A Safeguarding Update from the Head of Safer Schools

In the last number of weeks, we have been monitoring the situation with disclosures made on the Everyone’s Invited Website. After looking closely at the content on the site and listening to law enforcement agencies, we wanted to share our briefing note with you.

Although most disclosures have come from England, we think it’s essential that all safeguarding professionals across the UK have access to this information.

In this article, we have provided a Focus on the Facts, four things you can do right now including a Basic Safeguarding Checklist on Harmful Sexual Behaviours.

       Colin Stitt – Head of Safer Schools

Report Abuse in Education Helpline

The NSPCC has now launched a free and anonymous helpline for children and young people who have experienced abuse at school. It is also accessible for parents/carers and professionals who need support and guidance.

0800 136 663 or [email protected] 

A focus on the Facts:

  • There are now over 12,000 testimonies available on the Everyone’s Invited website. We anticipate that this number will grow given the scale of the problem and the platform’s media attention.

  • Not all testimonials on the platform are about schools. That said, over 100 schools have been named, some multiple times.

  • There are a significant number of testimonials relating to universities, the night-time economy and public harassment.

  • Where testimonials do mention schools, the allegations range from misogynistic behaviour /culture to verbal harassment, sexual assault, exploitation and rape.

  • In some cases, adults in a position of trust have been mentioned as alleged perpetrators of sexual abuse and harassment.

  • There are multiple instances where reports made to individuals in positions of trust by pupils have allegedly been suppressed, dismissed, or ignored.

  • Police have encouraged victims and survivors to come forward and a helpline will be established to process further reports.

1. Culture – Creating, Shaping and Maintaining a Safeguarding First Culture

  • A wholeschool approach that challenges harmful sexual behaviour should involve everyone in the school, including the governing body and all staff, pupils, parents and carers.  

  • This means leading by example and reinforcing your commitment to a safeguarding first philosophy and practice. This should place the safety of the young and vulnerable ahead of reputation.

  • It also means a zerotolerance approach to misogynistic, sexist and other harmful and offensive behaviour. 

2. Communication –  Ensuring Communication and Reporting Pathways are Signposted and Accessible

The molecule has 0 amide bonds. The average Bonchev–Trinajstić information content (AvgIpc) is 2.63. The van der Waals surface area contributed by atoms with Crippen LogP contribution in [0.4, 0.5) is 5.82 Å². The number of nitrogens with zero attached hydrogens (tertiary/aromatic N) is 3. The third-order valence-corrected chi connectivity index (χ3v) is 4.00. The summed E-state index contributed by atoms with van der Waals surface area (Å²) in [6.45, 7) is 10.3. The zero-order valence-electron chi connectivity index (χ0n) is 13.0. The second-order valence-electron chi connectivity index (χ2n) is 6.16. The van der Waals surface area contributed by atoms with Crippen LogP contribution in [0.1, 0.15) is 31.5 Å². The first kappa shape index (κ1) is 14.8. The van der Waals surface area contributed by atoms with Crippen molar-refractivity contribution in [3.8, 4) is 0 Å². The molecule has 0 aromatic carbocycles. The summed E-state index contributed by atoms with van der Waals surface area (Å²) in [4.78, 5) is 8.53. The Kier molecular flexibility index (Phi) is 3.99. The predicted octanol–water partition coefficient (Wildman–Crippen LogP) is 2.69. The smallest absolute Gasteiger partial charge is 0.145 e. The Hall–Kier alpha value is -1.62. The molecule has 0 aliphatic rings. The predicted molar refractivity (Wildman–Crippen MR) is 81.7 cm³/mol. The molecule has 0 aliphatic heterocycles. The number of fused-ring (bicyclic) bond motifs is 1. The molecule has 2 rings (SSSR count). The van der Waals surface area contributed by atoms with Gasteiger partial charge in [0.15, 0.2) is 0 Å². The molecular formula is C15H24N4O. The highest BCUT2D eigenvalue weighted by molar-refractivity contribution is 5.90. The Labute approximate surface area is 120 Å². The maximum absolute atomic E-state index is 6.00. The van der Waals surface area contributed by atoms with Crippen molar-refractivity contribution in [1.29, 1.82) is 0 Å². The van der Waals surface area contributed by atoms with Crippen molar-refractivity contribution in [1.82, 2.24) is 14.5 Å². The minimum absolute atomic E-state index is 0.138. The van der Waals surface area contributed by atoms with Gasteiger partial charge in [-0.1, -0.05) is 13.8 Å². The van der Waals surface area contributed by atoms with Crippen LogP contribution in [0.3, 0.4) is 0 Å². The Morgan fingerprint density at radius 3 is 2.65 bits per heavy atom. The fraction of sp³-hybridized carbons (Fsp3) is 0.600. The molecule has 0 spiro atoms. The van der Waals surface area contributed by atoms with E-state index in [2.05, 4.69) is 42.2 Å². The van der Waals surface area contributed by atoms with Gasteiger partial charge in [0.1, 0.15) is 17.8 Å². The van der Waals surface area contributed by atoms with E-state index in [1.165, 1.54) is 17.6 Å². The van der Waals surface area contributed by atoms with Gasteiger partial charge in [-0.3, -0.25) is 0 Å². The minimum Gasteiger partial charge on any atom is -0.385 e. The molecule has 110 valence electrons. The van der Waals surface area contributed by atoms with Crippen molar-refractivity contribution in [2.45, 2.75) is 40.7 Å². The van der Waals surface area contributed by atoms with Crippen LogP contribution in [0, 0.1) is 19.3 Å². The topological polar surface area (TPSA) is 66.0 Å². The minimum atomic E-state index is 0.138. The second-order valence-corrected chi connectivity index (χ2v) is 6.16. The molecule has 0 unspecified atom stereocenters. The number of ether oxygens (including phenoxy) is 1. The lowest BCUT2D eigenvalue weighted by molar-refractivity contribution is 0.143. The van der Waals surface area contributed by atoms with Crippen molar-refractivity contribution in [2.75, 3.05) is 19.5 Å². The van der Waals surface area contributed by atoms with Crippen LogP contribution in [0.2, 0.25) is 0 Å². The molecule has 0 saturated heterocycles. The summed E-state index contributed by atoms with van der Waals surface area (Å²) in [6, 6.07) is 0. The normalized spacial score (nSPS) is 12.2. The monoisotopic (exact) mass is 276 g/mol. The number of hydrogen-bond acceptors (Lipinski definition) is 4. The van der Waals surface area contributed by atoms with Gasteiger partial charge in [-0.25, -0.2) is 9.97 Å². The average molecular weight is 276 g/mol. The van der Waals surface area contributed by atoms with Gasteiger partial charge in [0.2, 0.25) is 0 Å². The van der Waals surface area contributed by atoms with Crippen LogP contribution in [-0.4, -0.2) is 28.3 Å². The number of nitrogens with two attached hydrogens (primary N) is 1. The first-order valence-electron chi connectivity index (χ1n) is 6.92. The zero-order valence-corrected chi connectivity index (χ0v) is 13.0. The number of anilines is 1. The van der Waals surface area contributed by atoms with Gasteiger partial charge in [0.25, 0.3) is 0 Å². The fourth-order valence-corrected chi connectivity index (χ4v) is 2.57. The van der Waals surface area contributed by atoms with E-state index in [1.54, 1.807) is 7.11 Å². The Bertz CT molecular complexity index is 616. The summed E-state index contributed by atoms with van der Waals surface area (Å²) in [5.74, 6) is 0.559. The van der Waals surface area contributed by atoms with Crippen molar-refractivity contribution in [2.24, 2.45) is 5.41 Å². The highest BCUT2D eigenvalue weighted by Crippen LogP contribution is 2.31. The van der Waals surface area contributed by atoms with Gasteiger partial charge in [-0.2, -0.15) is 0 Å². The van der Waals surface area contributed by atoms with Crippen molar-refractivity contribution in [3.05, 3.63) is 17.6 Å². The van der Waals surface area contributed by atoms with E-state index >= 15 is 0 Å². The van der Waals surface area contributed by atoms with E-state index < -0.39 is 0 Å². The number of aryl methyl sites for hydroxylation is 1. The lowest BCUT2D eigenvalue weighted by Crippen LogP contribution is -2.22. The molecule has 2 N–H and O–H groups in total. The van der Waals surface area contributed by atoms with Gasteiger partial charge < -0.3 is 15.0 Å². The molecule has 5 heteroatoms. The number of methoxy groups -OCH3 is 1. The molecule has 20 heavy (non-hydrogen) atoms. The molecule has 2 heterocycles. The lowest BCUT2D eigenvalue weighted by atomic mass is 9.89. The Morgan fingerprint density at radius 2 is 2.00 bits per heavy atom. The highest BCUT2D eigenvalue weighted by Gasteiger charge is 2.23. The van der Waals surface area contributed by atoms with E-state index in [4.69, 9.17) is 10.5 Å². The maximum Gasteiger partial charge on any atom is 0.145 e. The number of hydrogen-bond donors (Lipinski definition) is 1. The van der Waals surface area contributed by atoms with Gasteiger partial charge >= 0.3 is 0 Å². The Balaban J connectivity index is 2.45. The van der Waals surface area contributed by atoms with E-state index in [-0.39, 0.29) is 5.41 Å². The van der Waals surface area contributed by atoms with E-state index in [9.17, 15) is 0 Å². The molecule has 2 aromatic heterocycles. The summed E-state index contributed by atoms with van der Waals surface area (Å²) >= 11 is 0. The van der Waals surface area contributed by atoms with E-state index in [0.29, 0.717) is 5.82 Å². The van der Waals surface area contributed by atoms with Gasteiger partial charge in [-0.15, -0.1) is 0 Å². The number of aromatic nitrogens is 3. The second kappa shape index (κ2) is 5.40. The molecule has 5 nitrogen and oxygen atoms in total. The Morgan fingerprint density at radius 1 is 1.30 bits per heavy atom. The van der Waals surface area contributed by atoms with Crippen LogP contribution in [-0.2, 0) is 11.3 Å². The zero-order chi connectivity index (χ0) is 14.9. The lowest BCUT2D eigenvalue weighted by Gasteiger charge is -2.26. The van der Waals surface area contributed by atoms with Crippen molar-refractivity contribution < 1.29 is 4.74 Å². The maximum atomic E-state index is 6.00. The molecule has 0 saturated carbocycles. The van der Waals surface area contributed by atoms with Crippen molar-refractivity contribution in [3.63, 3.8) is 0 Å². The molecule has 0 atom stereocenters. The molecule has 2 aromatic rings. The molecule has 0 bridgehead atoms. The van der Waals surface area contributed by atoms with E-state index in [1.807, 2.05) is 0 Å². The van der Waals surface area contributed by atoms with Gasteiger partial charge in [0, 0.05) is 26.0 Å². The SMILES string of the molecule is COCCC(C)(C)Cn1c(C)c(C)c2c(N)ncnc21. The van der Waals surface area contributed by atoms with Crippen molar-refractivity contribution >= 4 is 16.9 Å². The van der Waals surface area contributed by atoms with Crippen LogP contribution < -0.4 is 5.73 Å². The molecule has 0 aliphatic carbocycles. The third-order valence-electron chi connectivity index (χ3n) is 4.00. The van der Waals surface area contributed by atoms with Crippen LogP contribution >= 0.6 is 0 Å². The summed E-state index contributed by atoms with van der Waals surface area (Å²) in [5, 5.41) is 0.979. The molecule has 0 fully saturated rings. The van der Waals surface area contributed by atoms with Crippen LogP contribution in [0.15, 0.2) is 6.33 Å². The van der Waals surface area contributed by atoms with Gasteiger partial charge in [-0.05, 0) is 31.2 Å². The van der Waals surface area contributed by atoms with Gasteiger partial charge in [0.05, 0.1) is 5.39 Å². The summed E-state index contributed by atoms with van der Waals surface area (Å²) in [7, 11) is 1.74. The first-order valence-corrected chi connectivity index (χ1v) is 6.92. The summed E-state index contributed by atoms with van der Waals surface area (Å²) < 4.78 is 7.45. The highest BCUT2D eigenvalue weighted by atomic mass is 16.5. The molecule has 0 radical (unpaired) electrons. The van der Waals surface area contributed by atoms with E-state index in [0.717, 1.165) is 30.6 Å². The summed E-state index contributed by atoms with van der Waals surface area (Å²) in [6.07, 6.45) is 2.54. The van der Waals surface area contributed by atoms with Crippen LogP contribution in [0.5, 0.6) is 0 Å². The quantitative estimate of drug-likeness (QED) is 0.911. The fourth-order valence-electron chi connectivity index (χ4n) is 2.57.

• Check that all pupils, parents, and carers know who the designated staff members are with responsibility for safeguarding and child protection.
  • The contact details of these staff should be communicated publicly, and anyone with a concern should know how they can communicate with them.
  • Staff should feel confident in signposting to other organisations, so pupils, staff and parents/carers know where to seek support outside of the school environment. This may include Childline, the NSPCC Helpline, Children’s Social Care or therapeutic services for victims and survivors.

3. Complaints – Engaging with Established Reporting Procedures in Your School

  • You should revisit your school’s reporting frameworks and policies regarding allegations of sexually harmful behaviour between pupils and abuse from adults in a position of trust or authority.
  • Staff should be aware of the signs, symptoms, and patterns typical of peer-to-peer abuse and harmful sexual behaviours.
  • Staff should be familiar with how complaints and allegations are managed, including when and how to involve other safeguarding professionals.
  • Engaging with allegations and supporting victims should go beyond your procedures to empower staff to actively address suspicions and rumours.
  • Careful consideration is needed to create a victim-centric approach that avoids blaming or shaming children or young people who make disclosures.
  • Children and young people who have allegations made against them should also be supported appropriately.

4. Checklist – Use our Basic Safeguarding Checklist to review your Safeguarding Practice and conduct a health check on your School Culture and Safeguarding Procedures.

Download pdf checklist

Further Resources

  • Fearless – A Young Person-Friendly Version of Crime Stoppers, where Young People can make Anonymous Reports about Crime

  • Contextual Safeguarding Network Resources for schools to tackle Harmful Sexual Behaviours including guidance and self-assessment tools.

  • NSPCC Harmful Sexual Behaviours Framework (Resource)

  • Department for EducationSexual Violence and Sexual Harassment Between Children in Schools and Colleges (Advice)

  • NSPCC Helpline Further information on the Report Abuse in Education Helpline.

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Back to School – Supportive Conversations

As schools begin to gradually re-open, it is essential that all staff are prepared for potentially sensitive conversations that may take place. With pupils having spent a long time at home and out of school, many teachers have expressed concern about the needs of pupils once they return.


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